Is neuroscience the cool, trendy science-y thing to be talking about? Yes, unfortunately. I know, you’re all like ‘Why unfortunately? Isn’t it great that the everyday Joe wants to talk about your field?’ Well, when science topics becomes popular, it’s not always a good thing. Here’s a few pros and cons.


Brain cells, from GE Healthcare on Flickr.

CON: We simplify everything. Science is complicated – it’s complex, and difficult, and it uses terminology that someone with a degree in another field is probably unfamiliar with. That is not to say that people in other fields are unintelligent. I don’t know the first thing about coding in C++, but as a programmer, you probably know about as much about the hippocampus. So we tend to oversimplify what is in actuality extremely complex.

PRO: It gets people talking, and if people are talking that means they are interested. More interest can mean more money for the field. Science typically runs on grants from the government and sometimes private investors. More money does mean more real research on the topics, so the scientists can learn even more.


Needlepoint brains, from Hey Paul Studios on Flickr.

CON: It tends to be inaccurate  When you want to catch the attention of an expert in a field, you don’t need to blow things out of proportion. Unfortunately, if you want the attention of someone outside the field – sometimes throwing around crazy headlines does the trick. Just be careful of what you read, because the headline of a news article doesn’t tell the whole story that a journal article might.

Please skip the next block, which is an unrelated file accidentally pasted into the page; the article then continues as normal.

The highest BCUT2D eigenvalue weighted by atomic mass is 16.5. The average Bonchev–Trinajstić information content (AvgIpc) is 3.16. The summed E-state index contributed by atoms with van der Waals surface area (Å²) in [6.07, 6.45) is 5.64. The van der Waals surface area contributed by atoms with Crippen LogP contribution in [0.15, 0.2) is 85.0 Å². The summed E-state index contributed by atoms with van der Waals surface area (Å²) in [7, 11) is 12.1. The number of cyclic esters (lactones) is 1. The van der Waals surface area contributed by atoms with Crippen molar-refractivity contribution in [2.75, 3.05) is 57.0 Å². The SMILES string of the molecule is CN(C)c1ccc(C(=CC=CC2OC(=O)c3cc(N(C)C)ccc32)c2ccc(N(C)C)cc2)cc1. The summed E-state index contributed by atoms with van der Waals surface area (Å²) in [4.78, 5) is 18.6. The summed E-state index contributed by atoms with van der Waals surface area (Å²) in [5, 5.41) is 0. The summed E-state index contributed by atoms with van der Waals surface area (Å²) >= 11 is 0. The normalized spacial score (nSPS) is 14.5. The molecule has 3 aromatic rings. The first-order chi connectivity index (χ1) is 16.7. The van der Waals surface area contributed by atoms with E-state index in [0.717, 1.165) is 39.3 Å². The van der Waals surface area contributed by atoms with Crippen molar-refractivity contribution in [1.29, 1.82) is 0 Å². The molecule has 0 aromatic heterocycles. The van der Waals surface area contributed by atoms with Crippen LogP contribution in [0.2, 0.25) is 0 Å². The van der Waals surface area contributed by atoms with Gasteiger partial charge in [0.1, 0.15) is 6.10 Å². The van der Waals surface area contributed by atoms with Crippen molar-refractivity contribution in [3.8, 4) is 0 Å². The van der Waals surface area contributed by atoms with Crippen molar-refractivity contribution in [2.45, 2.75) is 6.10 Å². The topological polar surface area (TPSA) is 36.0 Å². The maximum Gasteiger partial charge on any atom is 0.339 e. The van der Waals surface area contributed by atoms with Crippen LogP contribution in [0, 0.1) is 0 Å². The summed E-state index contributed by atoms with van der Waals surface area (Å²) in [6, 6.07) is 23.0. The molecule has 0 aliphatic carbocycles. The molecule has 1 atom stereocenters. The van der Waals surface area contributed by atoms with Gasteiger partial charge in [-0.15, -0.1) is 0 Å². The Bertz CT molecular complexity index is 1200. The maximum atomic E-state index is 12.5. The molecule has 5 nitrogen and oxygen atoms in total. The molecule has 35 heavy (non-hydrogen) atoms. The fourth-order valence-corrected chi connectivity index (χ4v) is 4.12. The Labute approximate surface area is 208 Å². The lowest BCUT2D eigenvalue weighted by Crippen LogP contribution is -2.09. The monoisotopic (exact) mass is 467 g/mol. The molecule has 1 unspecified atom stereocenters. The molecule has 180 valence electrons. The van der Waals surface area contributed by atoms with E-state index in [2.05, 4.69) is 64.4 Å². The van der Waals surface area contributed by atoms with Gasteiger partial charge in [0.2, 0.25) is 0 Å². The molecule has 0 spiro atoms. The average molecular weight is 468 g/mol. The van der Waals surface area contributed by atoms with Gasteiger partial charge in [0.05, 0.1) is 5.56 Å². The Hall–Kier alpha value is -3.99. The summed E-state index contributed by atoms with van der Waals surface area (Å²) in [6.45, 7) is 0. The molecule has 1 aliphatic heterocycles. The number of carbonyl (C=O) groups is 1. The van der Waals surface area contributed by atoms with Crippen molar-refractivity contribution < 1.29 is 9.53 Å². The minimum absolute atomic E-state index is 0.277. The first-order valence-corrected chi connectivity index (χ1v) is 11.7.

PRO: It’s more accessible. For someone who is interested in the topic of neuroscience, popularity means that your interest is easier to study on your own. I enjoy reading nonfiction narratives about brain disorders, and as the brain becomes more popular, more people are writing on the topic. Check out Neurocomic, a future brain science graphic novel.

Popular science is something that’s been discussed for awhile. Every time something new becomes trendy, we question whether or not this is good. Science affects society, and society affects science – so we certainly can’t ignore that it happens – but it’s not all bad.

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